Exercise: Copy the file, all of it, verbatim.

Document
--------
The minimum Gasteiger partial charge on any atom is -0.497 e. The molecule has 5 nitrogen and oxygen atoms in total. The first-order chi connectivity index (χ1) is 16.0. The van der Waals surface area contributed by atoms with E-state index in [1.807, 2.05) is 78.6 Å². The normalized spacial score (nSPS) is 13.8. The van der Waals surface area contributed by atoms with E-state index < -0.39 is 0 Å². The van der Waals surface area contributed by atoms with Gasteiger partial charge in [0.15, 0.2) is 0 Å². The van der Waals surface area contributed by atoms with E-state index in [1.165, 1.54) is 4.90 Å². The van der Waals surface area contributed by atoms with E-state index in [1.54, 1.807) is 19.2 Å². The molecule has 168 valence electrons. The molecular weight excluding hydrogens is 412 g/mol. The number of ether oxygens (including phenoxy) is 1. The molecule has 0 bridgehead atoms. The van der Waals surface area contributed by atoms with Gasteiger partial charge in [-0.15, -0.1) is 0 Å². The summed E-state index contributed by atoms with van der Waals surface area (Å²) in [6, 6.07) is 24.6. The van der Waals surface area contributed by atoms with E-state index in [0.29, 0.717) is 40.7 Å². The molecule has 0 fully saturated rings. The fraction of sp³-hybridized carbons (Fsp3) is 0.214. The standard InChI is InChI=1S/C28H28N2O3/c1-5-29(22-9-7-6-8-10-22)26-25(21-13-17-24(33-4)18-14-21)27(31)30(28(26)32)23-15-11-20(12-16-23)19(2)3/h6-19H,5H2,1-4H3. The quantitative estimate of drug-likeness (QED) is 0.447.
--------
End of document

The minimum Gasteiger partial charge on any atom is -0.497 e. The molecule has 5 nitrogen and oxygen atoms in total. The first-order chi connectivity index (χ1) is 16.0. The van der Waals surface area contributed by atoms with E-state index in [1.807, 2.05) is 78.6 Å². The normalized spacial score (nSPS) is 13.8. The van der Waals surface area contributed by atoms with E-state index < -0.39 is 0 Å². The van der Waals surface area contributed by atoms with Gasteiger partial charge in [0.15, 0.2) is 0 Å². The van der Waals surface area contributed by atoms with E-state index in [1.165, 1.54) is 4.90 Å². The van der Waals surface area contributed by atoms with E-state index in [1.54, 1.807) is 19.2 Å². The molecule has 168 valence electrons. The molecular weight excluding hydrogens is 412 g/mol. The number of ether oxygens (including phenoxy) is 1. The molecule has 0 bridgehead atoms. The van der Waals surface area contributed by atoms with Gasteiger partial charge in [-0.15, -0.1) is 0 Å². The summed E-state index contributed by atoms with van der Waals surface area (Å²) in [6, 6.07) is 24.6. The van der Waals surface area contributed by atoms with E-state index in [0.29, 0.717) is 40.7 Å². The molecule has 0 fully saturated rings. The fraction of sp³-hybridized carbons (Fsp3) is 0.214. The standard InChI is InChI=1S/C28H28N2O3/c1-5-29(22-9-7-6-8-10-22)26-25(21-13-17-24(33-4)18-14-21)27(31)30(28(26)32)23-15-11-20(12-16-23)19(2)3/h6-19H,5H2,1-4H3. The quantitative estimate of drug-likeness (QED) is 0.447.